Apple iOS 7, iPhone, iPad, iPad Air & iPod Touch Hack: Devices Are More "Hackable" Than Expected
"An apple a day keeps the doctor away" some say. For the Apple company, there is a major security flaw on most of their Apple products, and its users are going to need more than a doctor; they might need to be "hacked proof."
ABC News reported that Apple admitted their products are vulnerable to attacks from hackers. The products that are subject to attacks are the iPhone 4 or later models, the iPod Touch, and the iPad 2, 3 and iPad Air.
The security flaw involves the authentication process which could allow hackers to completely bypass the usual steps of verification, that is assuming they are operating in the same space as you. In other words, the security flaw could allow users to be hacked through a Wi-Fi service in public places like Starbucks, the library or the train station.
The hackers could then pretend to be coming from a trusted remote end point, such as your favorite webmail. Once the user makes contact, the hacker could intercept any encrypted traffic between you and the destination server, as well give them the capability to modify your data.
The hackers also get access to your private and personal information such as, credit card information, Facebook messages, and emails, just to name a few.
According to The Christian Science Monitor, one technology expert called this breach "chaos." Another expert stated in an interview with Reuters that the Apple security flaw is as bad as you can imagine. The same security flaw could also be affecting iOS which in turn could affect computers running on OS X 10.9.0 and 10.9.1.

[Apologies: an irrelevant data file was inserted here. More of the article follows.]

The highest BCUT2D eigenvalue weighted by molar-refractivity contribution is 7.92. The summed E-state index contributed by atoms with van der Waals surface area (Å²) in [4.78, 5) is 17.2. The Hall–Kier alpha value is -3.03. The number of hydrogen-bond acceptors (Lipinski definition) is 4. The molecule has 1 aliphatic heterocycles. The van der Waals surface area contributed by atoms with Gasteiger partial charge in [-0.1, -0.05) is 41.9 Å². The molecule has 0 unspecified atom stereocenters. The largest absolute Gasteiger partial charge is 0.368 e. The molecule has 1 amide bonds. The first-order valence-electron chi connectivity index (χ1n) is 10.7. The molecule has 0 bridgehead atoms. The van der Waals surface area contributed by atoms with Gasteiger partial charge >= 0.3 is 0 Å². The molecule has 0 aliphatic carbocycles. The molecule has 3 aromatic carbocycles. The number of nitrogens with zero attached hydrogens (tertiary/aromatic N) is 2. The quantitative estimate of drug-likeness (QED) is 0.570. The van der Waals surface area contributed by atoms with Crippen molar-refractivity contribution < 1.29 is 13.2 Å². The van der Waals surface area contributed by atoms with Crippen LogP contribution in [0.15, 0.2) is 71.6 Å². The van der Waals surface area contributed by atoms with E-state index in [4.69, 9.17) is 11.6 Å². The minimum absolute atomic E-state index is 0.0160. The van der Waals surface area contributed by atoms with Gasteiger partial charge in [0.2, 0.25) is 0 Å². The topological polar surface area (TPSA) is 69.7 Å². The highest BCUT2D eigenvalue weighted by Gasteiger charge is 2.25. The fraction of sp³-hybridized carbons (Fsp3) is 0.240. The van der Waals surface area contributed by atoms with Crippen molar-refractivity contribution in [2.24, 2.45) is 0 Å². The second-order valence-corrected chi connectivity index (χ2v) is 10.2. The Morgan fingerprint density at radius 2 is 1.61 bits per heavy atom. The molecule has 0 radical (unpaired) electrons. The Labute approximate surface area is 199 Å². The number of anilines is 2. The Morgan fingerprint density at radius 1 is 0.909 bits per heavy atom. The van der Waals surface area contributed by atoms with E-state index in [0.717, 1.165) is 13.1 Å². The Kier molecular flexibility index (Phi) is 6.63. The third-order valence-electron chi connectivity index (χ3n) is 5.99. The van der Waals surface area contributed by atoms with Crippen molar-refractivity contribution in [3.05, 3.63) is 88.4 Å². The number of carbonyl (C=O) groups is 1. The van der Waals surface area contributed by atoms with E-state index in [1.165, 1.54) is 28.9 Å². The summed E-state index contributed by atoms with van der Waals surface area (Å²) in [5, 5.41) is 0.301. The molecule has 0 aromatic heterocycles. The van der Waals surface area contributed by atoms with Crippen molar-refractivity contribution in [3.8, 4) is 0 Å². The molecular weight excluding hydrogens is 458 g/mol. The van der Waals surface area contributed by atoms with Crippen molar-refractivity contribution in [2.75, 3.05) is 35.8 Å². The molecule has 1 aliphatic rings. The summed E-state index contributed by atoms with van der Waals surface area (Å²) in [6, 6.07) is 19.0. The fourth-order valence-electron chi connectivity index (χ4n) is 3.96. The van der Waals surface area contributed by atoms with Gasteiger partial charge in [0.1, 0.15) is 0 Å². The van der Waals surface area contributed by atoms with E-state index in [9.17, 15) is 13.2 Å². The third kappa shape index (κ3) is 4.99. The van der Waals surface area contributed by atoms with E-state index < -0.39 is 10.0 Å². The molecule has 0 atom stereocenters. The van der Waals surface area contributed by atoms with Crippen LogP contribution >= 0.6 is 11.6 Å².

The problem could have been happening for weeks or even months. Apple would not comment on how or when they learned of the security flaws in its Secure Sockets Layer (SSL). The only Apple posted on its website was "Secure Transport failed to validate the authenticity of the connection."
While that "geek speak" solution might not sound helpful, there is hope. Apple released software patches and updates for its operating systems. As well as a "fix" in the form of iOS 7.0.6. The software update supports the defenses of your mobile device. They recommend that you access your tablet/smartphone media player and set it up to automatically download new Apple software.
Users can also navigate to Settings>General>Software Update, and tap the "download and install" bar at the bottom of the screen.
The Huffington Post reported that in order for the update to be smooth, you will have to delete some photos, videos, music or apps. After the update downloads to your device, it will turn off and turn back on, and it should be working.
Brad Garrett, a former FBI agent stated that consumers need to have up-to-date software on their iPhones, iPads and Mac computers.
"The reality today is that there are vulnerabilities," he said.
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